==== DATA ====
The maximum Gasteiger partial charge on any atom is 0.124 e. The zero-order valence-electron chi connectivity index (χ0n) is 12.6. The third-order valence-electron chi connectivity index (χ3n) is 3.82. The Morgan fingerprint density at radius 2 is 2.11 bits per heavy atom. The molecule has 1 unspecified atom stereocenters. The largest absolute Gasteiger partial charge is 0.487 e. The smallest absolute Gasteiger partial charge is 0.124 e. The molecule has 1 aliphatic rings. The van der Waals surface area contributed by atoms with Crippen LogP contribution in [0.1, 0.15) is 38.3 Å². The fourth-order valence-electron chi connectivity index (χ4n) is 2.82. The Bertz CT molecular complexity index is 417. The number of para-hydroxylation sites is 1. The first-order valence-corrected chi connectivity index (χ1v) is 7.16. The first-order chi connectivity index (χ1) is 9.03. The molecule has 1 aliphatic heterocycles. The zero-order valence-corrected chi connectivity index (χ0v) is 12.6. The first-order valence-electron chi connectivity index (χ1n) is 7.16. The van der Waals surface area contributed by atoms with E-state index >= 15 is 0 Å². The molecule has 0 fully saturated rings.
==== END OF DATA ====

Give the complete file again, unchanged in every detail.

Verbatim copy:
The maximum Gasteiger partial charge on any atom is 0.124 e. The zero-order valence-electron chi connectivity index (χ0n) is 12.6. The third-order valence-electron chi connectivity index (χ3n) is 3.82. The Morgan fingerprint density at radius 2 is 2.11 bits per heavy atom. The molecule has 1 unspecified atom stereocenters. The largest absolute Gasteiger partial charge is 0.487 e. The smallest absolute Gasteiger partial charge is 0.124 e. The molecule has 1 aliphatic rings. The van der Waals surface area contributed by atoms with Crippen LogP contribution in [0.1, 0.15) is 38.3 Å². The fourth-order valence-electron chi connectivity index (χ4n) is 2.82. The Bertz CT molecular complexity index is 417. The number of para-hydroxylation sites is 1. The first-order valence-corrected chi connectivity index (χ1v) is 7.16. The first-order chi connectivity index (χ1) is 9.03. The molecule has 1 aliphatic heterocycles. The zero-order valence-corrected chi connectivity index (χ0v) is 12.6. The first-order valence-electron chi connectivity index (χ1n) is 7.16. The van der Waals surface area contributed by atoms with E-state index >= 15 is 0 Å². The molecule has 0 fully saturated rings.